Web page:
The Mind & Life Institute, with funding from the John Templeton Foundation, invites Contemplative Studies Fellowship grant applications that emphasize the role of the humanities or social sciences in deepening our understanding of contemplative practices in all their aspects. The term “contemplative practice” is meant in a broad sense, including a wide range of diverse phenomena such as prayer, meditation, fasting, prostration, yoga, and tai chi. All successful proposals will engage contemplative neuroscience and contemplative clinical science in some meaningful way. Such engagement can be through direct collaboration with scientists, but need not be. In projects where scientists are not on the research team, the proposal should identify how the project is relevant to the scientific study of contemplative practices. The strongest proposals will focus on approaches that emerge from the humanities or social sciences and will be led by (or include) scholars trained in those areas. Applications that propose purely scientific studies will not be considered.
For details, please see the complete RFP.
The MLCSF grant program has two complementary strands. Strand One is for projects that involve new kinds of scholarly reviews and critical analyses of scientific research on contemplative practices. The many possible projects under this rubric would include, for example, an in-depth study of the methodological and cultural assumptions that underlie clinical research on mindfulness. Strand Two projects foster partnerships between scientists and scholars in the humanities or social sciences with the goal of developing new interdisciplinary methods and richer approaches. A project in this strand might combine, for example, an anthropological study of a particular contemplative practice with scientific research on that practice’s effects.
The funding structure for the MLCSF follows the guidelines of the American Council of Learned Societies (ACLS), where awards are based on rank so as to facilitate sabbatical leave for humanities-based scholars. Sabbatical leave, however, is only one way for funds to be used, and the selection committee also welcomes proposals that seek to use the funds in other ways to support the proposed research.
Any questions about the MLCSF (application process, eligibility, etc.) should be directed to email@example.com.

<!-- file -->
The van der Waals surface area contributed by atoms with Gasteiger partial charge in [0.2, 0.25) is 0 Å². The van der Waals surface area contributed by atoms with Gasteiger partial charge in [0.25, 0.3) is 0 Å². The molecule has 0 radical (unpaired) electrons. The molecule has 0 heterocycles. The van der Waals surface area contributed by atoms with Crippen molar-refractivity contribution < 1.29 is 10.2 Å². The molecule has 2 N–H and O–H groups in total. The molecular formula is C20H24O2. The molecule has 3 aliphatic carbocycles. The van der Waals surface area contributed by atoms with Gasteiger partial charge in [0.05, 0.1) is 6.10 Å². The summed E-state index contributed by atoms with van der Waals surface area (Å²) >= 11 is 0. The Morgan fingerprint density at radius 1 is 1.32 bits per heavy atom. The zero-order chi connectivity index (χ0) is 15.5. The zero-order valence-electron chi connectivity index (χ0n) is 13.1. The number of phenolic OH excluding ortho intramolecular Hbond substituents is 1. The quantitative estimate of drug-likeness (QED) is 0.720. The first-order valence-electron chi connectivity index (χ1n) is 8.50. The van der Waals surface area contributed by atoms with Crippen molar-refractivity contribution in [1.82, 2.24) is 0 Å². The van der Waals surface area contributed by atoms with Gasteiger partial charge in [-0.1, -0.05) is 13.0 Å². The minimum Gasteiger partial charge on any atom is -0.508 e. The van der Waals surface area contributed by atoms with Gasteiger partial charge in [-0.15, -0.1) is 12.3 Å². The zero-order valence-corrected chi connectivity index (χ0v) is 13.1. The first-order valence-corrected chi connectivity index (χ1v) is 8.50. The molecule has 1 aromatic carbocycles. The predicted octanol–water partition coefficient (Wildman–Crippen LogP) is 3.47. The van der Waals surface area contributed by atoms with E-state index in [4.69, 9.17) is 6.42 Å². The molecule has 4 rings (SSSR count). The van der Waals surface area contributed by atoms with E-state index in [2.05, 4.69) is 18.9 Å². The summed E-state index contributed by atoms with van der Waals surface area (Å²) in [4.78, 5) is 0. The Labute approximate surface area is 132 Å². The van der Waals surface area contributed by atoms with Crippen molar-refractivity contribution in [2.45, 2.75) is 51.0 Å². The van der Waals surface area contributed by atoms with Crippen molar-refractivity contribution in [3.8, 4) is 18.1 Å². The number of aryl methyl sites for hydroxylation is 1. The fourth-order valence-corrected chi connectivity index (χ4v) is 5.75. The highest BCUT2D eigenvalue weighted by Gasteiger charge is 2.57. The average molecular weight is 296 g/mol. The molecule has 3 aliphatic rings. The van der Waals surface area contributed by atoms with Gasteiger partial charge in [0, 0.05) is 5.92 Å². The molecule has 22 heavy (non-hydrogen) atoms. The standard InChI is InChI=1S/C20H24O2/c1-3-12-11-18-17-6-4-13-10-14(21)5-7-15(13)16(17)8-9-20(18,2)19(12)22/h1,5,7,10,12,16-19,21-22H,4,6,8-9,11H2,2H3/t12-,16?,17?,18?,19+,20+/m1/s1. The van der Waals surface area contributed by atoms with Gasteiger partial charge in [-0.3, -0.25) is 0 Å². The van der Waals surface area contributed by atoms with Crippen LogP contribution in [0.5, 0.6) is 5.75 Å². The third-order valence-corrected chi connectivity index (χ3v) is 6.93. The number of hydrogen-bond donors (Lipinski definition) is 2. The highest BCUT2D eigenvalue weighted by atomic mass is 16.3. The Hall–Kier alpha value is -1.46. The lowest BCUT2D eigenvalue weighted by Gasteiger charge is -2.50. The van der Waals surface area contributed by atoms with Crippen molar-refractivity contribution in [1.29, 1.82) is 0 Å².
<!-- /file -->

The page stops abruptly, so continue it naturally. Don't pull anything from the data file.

In order to be considered for the MLCSF, applicants must provide the materials and information indicated below:
- A project description (no longer than 3,000 words) that describes the project in relation to one of the two research strands described in the RFP.
- Documentation of the eligibility for matching funds from their respective universities. Such funding is often in the form of support for salary or benefits not covered by the amount of the Fellowship.
- A budget with proposed outputs and outcomes.
- CV and two letters of recommendation.
Request for Proposals
2012 Online Application form
Update: Applications will be accepted through February 15, 2013
MLCSF Advisory Board
- John Dunne, Ph.D., Co-Chair
Associate Professor, Dept. of Religion
- Anne Harrington, Ph.D., Co-Chair
Professor of the History of Science
- Evan Thompson, Ph.D., Co-Chair
Professor of Philosophy
University of Toronto
- Christian Coseru, Ph.D.
Associate Professor, Dept. of Philosophy
College of Charleston
- Jay L. Garfield, Ph.D.
Doris Silbert Professor in the Humanities and Professor of Philosophy
- Alfred Kaszniak, Ph.D.
Mind and Life Chief Academic Officer
Head, Department of Psychology, University of Arizona
Professor, Psychology, Psychiatry, and Neurology, University of Arizona
Director, Neuropsychology, Emotion, and Memory Lab
- Robert Sharf, Ph.D.
Professor of Buddhist Studies, Dept. of East Asian Languages and Cultures
University of California, Berkeley
- Ann Taves, Ph.D.
Holder of the Virgil Cordano OFM Endowed Chair in Catholic Studies
Professor of Religious Studies
University of California, Santa Barbara